Frank Kendall Unanimously Voted New Air Force Sec Following Bipartisan Holds on Nomination

The Senate has confirmed Frank Kendall as Secretary of the Air Force by unanimous consent following a three-month delay.

Kendall, who previously served in key Department of Defense (DoD) roles during the administration of former President Barack Obama, was nominated as Air Force Secretary by President Joe Biden in April. Holds from Sen. Elizabeth Warren (D-Mass.), Sen. Mike Lee (R-Utah), Sen. Debbie Stabenow (D-Mich.) and Sen. Gary Peters (D-Mich.) reportedly held up the nomination until the Senate confirmed Kendall until Monday night's voice vote.

"If confirmed, my priorities would be straightforward and mirror precisely those articulated by Secretary of Defense [Lloyd] Austin as they apply to the Department of the Air Force," Kendall said during his Senate Armed Services Committee confirmation hearing on May 25. "Taking care of our people, mission performance and building teams. Our military is people first and foremost."

"I believe the range and severity of the threats that we face and will face, the rapid pace of technological innovation, and the need to rapidly harness that technology in new operational concepts demand a sense of urgency and a like focus on getting our choices right," he added.

Frank Kendall Air Force Secretary Senate Confirmation
The Senate confirmed Frank Kendall as Air Force Secretary on Monday. Kendall, then serving as Undersecretary of Defense for Acquisition, Technology and Logistics, is pictured speaking during an event at Lockheed Martin in Fort Worth, Texas on September 22, 2015. LAURA BUCKMAN/AFP/Getty

Kendall's nomination easily advanced out of the committee in June. However, holds from the senators, notably including from members of the president's own party, prevented his nomination from reaching full approval in the upper chamber until Monday.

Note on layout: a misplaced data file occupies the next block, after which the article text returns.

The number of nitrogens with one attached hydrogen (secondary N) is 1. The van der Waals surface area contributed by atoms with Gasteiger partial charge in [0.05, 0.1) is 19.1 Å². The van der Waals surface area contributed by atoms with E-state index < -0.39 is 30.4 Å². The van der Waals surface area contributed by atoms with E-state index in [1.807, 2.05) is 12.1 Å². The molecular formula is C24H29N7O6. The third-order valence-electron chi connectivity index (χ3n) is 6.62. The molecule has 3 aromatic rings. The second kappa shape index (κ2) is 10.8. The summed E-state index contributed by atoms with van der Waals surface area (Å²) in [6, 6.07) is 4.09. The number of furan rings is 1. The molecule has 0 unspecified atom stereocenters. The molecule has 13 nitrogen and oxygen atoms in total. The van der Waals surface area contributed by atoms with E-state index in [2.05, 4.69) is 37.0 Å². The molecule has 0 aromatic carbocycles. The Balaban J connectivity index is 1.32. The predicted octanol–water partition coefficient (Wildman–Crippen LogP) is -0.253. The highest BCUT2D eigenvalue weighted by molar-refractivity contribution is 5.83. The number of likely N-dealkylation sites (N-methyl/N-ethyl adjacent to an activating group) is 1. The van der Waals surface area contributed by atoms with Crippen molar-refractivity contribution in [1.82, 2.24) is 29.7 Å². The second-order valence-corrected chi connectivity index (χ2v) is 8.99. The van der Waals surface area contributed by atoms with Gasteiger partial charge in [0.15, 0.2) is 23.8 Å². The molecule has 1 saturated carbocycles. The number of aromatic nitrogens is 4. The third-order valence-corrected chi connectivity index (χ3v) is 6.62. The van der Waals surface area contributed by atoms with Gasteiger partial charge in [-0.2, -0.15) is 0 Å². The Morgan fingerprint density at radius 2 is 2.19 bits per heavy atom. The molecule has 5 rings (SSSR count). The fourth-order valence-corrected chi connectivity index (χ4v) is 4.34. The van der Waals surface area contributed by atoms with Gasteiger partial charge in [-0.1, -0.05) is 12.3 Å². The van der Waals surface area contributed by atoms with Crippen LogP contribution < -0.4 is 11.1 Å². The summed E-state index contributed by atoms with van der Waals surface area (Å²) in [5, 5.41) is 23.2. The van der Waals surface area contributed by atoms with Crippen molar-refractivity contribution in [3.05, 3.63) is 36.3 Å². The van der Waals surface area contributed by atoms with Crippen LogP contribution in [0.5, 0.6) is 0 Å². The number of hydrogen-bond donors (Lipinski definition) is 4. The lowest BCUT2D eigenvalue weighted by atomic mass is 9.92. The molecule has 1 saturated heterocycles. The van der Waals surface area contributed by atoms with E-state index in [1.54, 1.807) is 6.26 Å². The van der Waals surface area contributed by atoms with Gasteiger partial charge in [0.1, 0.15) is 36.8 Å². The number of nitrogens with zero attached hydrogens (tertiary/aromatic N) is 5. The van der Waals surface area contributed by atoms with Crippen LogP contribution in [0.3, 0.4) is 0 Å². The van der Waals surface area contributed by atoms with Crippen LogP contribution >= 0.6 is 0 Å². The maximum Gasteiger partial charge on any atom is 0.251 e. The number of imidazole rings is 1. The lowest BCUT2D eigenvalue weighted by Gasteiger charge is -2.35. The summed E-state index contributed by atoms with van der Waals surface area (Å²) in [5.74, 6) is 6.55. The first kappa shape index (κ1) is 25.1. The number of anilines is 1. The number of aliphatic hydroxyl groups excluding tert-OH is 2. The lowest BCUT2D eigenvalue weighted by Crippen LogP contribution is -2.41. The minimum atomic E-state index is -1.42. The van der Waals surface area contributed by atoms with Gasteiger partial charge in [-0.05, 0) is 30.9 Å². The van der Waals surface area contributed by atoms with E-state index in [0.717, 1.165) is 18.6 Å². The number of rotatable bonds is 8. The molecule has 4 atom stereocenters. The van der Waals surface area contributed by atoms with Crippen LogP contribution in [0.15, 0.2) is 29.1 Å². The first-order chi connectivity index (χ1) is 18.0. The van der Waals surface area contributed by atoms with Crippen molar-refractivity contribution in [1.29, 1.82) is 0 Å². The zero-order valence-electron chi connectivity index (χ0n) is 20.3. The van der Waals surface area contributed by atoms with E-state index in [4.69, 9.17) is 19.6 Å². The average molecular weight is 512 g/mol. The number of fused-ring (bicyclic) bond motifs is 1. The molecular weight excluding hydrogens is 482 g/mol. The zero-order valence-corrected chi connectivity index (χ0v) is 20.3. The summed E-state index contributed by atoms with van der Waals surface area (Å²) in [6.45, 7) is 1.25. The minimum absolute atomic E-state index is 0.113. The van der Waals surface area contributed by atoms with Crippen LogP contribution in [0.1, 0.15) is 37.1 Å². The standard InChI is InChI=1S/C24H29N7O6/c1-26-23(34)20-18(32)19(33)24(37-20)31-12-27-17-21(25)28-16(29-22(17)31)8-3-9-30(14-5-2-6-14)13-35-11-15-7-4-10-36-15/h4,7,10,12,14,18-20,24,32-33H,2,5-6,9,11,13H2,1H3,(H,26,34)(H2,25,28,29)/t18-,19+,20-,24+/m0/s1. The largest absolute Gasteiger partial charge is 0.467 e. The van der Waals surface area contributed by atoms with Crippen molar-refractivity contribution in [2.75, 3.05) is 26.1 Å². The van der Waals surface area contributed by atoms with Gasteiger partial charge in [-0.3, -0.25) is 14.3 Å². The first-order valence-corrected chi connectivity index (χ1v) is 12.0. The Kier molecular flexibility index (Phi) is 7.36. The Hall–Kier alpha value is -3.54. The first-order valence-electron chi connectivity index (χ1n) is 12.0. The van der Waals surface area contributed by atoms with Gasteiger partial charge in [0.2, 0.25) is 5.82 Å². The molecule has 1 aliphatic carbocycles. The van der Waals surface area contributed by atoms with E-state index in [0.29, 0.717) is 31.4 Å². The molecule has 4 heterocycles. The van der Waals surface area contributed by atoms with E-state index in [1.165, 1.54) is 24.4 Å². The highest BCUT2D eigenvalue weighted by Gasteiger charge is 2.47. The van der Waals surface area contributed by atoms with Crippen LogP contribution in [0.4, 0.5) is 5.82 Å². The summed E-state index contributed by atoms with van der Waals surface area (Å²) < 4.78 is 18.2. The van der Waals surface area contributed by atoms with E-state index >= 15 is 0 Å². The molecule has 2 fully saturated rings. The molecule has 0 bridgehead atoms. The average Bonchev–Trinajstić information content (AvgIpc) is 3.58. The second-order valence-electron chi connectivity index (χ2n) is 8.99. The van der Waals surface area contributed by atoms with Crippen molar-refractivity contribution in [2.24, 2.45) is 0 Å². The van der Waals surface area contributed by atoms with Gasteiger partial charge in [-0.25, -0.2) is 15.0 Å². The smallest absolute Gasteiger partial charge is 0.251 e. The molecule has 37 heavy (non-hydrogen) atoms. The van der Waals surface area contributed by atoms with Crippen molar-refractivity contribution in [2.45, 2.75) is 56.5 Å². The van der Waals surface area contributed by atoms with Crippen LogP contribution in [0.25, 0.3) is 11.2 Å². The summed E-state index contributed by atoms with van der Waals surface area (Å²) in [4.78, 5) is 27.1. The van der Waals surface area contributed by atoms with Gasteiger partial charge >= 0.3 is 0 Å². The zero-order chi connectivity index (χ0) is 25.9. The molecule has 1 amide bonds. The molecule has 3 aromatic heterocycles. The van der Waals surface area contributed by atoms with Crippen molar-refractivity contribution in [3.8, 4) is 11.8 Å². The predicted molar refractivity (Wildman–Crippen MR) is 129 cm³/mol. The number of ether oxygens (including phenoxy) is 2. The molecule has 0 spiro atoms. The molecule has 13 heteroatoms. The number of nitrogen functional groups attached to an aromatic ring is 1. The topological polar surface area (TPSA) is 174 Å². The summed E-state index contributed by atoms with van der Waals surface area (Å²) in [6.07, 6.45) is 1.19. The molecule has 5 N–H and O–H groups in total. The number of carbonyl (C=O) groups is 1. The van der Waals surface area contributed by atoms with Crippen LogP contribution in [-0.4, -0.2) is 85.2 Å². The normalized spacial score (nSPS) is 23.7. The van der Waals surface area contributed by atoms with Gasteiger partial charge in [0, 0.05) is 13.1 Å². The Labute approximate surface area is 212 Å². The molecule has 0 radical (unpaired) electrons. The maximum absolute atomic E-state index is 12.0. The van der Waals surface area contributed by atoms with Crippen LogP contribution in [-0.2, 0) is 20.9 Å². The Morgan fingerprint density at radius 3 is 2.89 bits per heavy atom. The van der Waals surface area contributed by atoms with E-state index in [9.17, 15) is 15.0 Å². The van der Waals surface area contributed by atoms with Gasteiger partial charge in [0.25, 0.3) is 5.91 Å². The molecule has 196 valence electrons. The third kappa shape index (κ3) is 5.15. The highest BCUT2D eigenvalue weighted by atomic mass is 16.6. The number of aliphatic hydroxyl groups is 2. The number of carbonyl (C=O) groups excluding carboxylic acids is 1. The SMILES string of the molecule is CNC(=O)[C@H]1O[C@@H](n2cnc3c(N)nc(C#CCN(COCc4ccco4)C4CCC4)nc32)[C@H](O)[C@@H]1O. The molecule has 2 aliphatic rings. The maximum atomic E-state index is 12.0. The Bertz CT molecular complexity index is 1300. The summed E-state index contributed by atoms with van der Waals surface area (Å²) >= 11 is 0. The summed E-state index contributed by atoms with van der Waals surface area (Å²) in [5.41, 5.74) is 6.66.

Warren held up the vote over ethics concerns but dropped her hold earlier this month after receiving assurances from Kendall that he would not work in the defense industry for an extended period after serving as secretary, according to Military.Com. She reportedly received similar assurances from Austin before he was confirmed as Defense Secretary in January.

The vote to approve Kendall was allowed to move forward after Peters and Stabenow dropped their holds on Monday, according to The Detroit News. Peters held up the nomination of Kendall and nine other Biden DoD picks due to Michigan being passed over as the location of an F-35 training center in favor of Arkansas.

Peters dropped the hold after the Air Force and DoD offered assurances that Michigan's Selfridge Air National Guard Base would remain a key military aviation hub for years to come. Republican Lee's hold, for undisclosed reasons, was dropped earlier in the month, according to Defense News.

Kendall's confirmation follows last week's confirmation of the branch's second highest-ranking civilian, Air Force Undersecretary Gina Ortiz Jones. Kendall will be the 26th person in U.S. history to serve as Air Force Secretary. He will replace John Roth, who has served as the acting Air Force Secretary since Biden took office on January 20.

"Congratulations to the 26th Secretary of the @USAirForce, Mr. Frank Kendall," tweeted Air Force Chief of Staff General Charles Q. Brown. "Welcome to the world's greatest Air Force! We're looking forward to your leadership as the USAF accelerates the change needed in defense of our Nation."

Congratulations to the 26th Secretary of the @USAirForce, Mr. Frank Kendall. Welcome to the world’s greatest Air Force! We’re looking forward to your leadership as the USAF accelerates the change needed in defense of our Nation. https://t.co/vR1C2tbB36

— General CQ Brown, Jr. (@GenCQBrownJr) July 27, 2021

The Senate confirmed Army Secretary Christine Wormuth in May, the first woman to serve in the role. Biden's pick for Secretary of the Navy, Carlos Del Toro, is awaiting a vote after his confirmation hearing took place earlier this month.

Newsweek reached out to the Air Force for comment.